Las Vegas Sun

January 29, 2023

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Why we should let the revamped coroner’s inquest system go forward

A month ago, the Clark County Commission voted to move forward with scheduling the backlog of inquests under the new coroner’s inquest system despite a pending lawsuit by the police union to stop inquests. That was the right decision.

The reformed coroner’s inquest process must go forward to restore the public’s shaken faith in the use of lethal force by local police.

There has not been a single inquest under the reforms adopted into law by the County Commission in December, but last month Sheriff Doug Gillespie wrote in the Las Vegas Sun that it was time to abandon the current system. The sheriff said that he was “willing and able to bring a cross section of the community together to develop a process to replace the coroner’s inquest system that I believe will be transparent to both the public and the officers.”

I, along with the sheriff, was a member of a panel created last year by the County Commission that suggested the latest reforms to the coroner’s inquest process.

The recent coroner’s inquest reforms came about through a public and democratic process. The inquest reform panel held many hours of public meetings involving hearings and public comment.

Seeking to address public concern over bias and secrecy of information, the panel adopted reforms to make the inquest more open and transparent. The main reform of appointing an attorney to ask questions on behalf of the public and the deceased person’s family was approved 8 to 2.

Among the panel members who approved the reform were three community members, the county coroner, a UNLV law professor, the county public defender, a former Nevada Supreme Court justice and the sheriff. It was opposed by the police union and the district attorney. The County Commission adopted the reforms into law.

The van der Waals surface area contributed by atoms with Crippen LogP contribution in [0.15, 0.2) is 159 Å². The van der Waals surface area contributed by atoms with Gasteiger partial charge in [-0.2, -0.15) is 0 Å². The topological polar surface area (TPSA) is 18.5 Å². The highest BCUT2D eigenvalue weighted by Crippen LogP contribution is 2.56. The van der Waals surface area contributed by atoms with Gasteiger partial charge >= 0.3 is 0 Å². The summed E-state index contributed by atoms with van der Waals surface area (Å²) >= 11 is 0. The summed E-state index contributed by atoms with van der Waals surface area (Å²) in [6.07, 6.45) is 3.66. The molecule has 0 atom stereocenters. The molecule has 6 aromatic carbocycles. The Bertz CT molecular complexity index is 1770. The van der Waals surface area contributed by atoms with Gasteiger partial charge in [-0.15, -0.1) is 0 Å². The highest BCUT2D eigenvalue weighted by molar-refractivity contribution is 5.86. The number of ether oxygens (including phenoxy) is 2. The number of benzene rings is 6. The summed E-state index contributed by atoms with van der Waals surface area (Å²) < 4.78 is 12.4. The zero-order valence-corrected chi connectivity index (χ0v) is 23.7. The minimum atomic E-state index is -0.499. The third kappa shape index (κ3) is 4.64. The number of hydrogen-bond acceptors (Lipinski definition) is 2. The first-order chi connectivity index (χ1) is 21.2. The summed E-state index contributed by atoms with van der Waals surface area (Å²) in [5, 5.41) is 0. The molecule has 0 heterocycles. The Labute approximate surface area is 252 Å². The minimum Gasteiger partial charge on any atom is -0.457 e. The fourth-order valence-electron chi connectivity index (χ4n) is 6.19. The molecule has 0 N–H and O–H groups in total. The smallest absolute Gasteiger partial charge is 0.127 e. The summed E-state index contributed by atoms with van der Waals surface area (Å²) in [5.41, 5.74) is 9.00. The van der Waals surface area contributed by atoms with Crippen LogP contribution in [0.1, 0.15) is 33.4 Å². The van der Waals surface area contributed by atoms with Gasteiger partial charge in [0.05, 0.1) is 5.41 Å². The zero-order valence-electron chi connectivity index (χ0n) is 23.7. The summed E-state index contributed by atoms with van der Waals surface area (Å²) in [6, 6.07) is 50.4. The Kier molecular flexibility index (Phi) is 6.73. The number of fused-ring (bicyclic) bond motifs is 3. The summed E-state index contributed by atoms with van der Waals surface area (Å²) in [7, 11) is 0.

We should respect this process and have inquests under the new system before we start talking about replacing a system that has not even been tried.

The opposition to these reforms from the police union has focused on the creation of the ombudsman, who is an attorney who meets with the family and who can directly ask questions of the officers involved in the incidents. Opponents argue that this will be more “adversarial” for the officers than the old system, when only the district attorney’s office could ask questions of the officers.

The process may result in the officers being asked more pointed — and perhaps even uncomfortable — questions. After all, the intent of this reform was to address the public’s widespread concerns that the process had become biased in favor of the police.

The real question for the critics of these reforms is: Why are they opposed to difficult questions being asked of officers involved in an incident where a member of our community has died? There is no greater power the public can give to a law enforcement officer than the power to end another person’s life without judge or jury. I would hope that the death of a member of our community should never become so routine that we not ask difficult questions of those involved.

The new inquest process also does not prevent an officer from exercising his or her constitutional rights. An officer can invoke his Fifth Amendment privilege not to answer questions if he believes that such answers may incriminate him. Indeed, under the new system, officers have more rights than before the reforms since they now have the right to have their own attorney present during the inquest.

We all know that law enforcement officers have a challenging and dangerous job that involves the protection of our community. And, like everyone else in our society, police officers are entitled to the protection of the law, but also like everyone else in the society, they are not above the law. They can and should be questioned as we all can be when an untimely death occurs.

As a member of the panel that reviewed the coroner’s inquest system, I recommended these reforms because I believe in our police officers. Only an open and transparent process will allow the public to have faith in and trust its police force. Through such a process we become a stronger and safer community.

Richard F. Boulware, a criminal defense attorney, is first vice president of the Las Vegas branch of the NAACP and president of the Las Vegas affiliate of the National Bar Association, composed predominantly of black lawyers and judges.

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